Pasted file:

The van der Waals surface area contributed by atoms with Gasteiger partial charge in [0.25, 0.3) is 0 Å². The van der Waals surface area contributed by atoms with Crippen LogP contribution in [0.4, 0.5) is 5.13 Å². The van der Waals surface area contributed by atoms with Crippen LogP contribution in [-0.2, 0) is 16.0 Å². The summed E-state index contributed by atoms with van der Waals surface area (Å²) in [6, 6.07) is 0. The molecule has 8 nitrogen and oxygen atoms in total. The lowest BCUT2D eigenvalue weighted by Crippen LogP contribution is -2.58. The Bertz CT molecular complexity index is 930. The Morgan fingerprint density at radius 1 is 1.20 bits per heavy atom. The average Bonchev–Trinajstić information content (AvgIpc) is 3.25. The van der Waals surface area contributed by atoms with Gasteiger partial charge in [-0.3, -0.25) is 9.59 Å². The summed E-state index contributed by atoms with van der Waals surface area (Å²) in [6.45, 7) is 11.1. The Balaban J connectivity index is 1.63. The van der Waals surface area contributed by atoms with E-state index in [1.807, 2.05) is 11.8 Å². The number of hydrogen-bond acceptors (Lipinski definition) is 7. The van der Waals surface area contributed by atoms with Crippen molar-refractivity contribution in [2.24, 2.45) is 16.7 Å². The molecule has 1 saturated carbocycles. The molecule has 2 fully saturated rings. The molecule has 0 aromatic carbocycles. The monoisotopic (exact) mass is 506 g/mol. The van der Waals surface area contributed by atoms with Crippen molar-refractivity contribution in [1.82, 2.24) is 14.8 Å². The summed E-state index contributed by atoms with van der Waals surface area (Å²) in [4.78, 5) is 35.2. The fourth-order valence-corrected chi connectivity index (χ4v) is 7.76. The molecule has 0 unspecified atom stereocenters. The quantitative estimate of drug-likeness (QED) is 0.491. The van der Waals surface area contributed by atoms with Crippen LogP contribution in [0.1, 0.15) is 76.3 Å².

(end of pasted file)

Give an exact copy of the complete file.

The van der Waals surface area contributed by atoms with Gasteiger partial charge in [0.25, 0.3) is 0 Å². The van der Waals surface area contributed by atoms with Crippen LogP contribution in [0.4, 0.5) is 5.13 Å². The van der Waals surface area contributed by atoms with Crippen LogP contribution in [-0.2, 0) is 16.0 Å². The summed E-state index contributed by atoms with van der Waals surface area (Å²) in [6, 6.07) is 0. The molecule has 8 nitrogen and oxygen atoms in total. The lowest BCUT2D eigenvalue weighted by Crippen LogP contribution is -2.58. The Bertz CT molecular complexity index is 930. The Morgan fingerprint density at radius 1 is 1.20 bits per heavy atom. The average Bonchev–Trinajstić information content (AvgIpc) is 3.25. The van der Waals surface area contributed by atoms with Gasteiger partial charge in [-0.3, -0.25) is 9.59 Å². The summed E-state index contributed by atoms with van der Waals surface area (Å²) in [6.45, 7) is 11.1. The Balaban J connectivity index is 1.63. The van der Waals surface area contributed by atoms with E-state index in [1.807, 2.05) is 11.8 Å². The number of hydrogen-bond acceptors (Lipinski definition) is 7. The van der Waals surface area contributed by atoms with Crippen molar-refractivity contribution in [2.24, 2.45) is 16.7 Å². The molecule has 1 saturated carbocycles. The molecule has 2 fully saturated rings. The molecule has 0 aromatic carbocycles. The monoisotopic (exact) mass is 506 g/mol. The van der Waals surface area contributed by atoms with Crippen molar-refractivity contribution in [1.82, 2.24) is 14.8 Å². The summed E-state index contributed by atoms with van der Waals surface area (Å²) in [4.78, 5) is 35.2. The fourth-order valence-corrected chi connectivity index (χ4v) is 7.76. The molecule has 0 unspecified atom stereocenters. The quantitative estimate of drug-likeness (QED) is 0.491. The van der Waals surface area contributed by atoms with Crippen LogP contribution in [0.1, 0.15) is 76.3 Å².